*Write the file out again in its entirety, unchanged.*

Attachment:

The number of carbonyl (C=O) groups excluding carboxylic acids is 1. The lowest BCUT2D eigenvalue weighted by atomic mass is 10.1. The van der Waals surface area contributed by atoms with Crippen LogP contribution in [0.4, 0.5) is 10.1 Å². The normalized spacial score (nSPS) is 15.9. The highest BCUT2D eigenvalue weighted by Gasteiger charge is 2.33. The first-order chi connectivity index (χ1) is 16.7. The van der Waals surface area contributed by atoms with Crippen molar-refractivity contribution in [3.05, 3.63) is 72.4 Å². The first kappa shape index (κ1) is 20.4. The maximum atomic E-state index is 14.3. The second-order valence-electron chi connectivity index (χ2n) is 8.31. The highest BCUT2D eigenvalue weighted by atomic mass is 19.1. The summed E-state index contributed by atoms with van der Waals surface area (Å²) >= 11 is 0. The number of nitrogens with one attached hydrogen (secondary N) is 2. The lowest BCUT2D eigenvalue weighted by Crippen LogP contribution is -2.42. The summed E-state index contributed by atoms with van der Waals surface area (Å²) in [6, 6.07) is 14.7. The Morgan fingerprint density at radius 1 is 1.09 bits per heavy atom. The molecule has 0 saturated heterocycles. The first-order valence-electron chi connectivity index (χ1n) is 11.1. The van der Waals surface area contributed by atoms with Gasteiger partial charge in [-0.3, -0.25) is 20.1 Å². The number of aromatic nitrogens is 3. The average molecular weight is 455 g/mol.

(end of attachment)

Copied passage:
The number of carbonyl (C=O) groups excluding carboxylic acids is 1. The lowest BCUT2D eigenvalue weighted by atomic mass is 10.1. The van der Waals surface area contributed by atoms with Crippen LogP contribution in [0.4, 0.5) is 10.1 Å². The normalized spacial score (nSPS) is 15.9. The highest BCUT2D eigenvalue weighted by Gasteiger charge is 2.33. The first-order chi connectivity index (χ1) is 16.7. The van der Waals surface area contributed by atoms with Crippen molar-refractivity contribution in [3.05, 3.63) is 72.4 Å². The first kappa shape index (κ1) is 20.4. The maximum atomic E-state index is 14.3. The second-order valence-electron chi connectivity index (χ2n) is 8.31. The highest BCUT2D eigenvalue weighted by atomic mass is 19.1. The summed E-state index contributed by atoms with van der Waals surface area (Å²) >= 11 is 0. The number of nitrogens with one attached hydrogen (secondary N) is 2. The lowest BCUT2D eigenvalue weighted by Crippen LogP contribution is -2.42. The summed E-state index contributed by atoms with van der Waals surface area (Å²) in [6, 6.07) is 14.7. The Morgan fingerprint density at radius 1 is 1.09 bits per heavy atom. The molecule has 0 saturated heterocycles. The first-order valence-electron chi connectivity index (χ1n) is 11.1. The van der Waals surface area contributed by atoms with Gasteiger partial charge in [-0.3, -0.25) is 20.1 Å². The number of aromatic nitrogens is 3. The average molecular weight is 455 g/mol.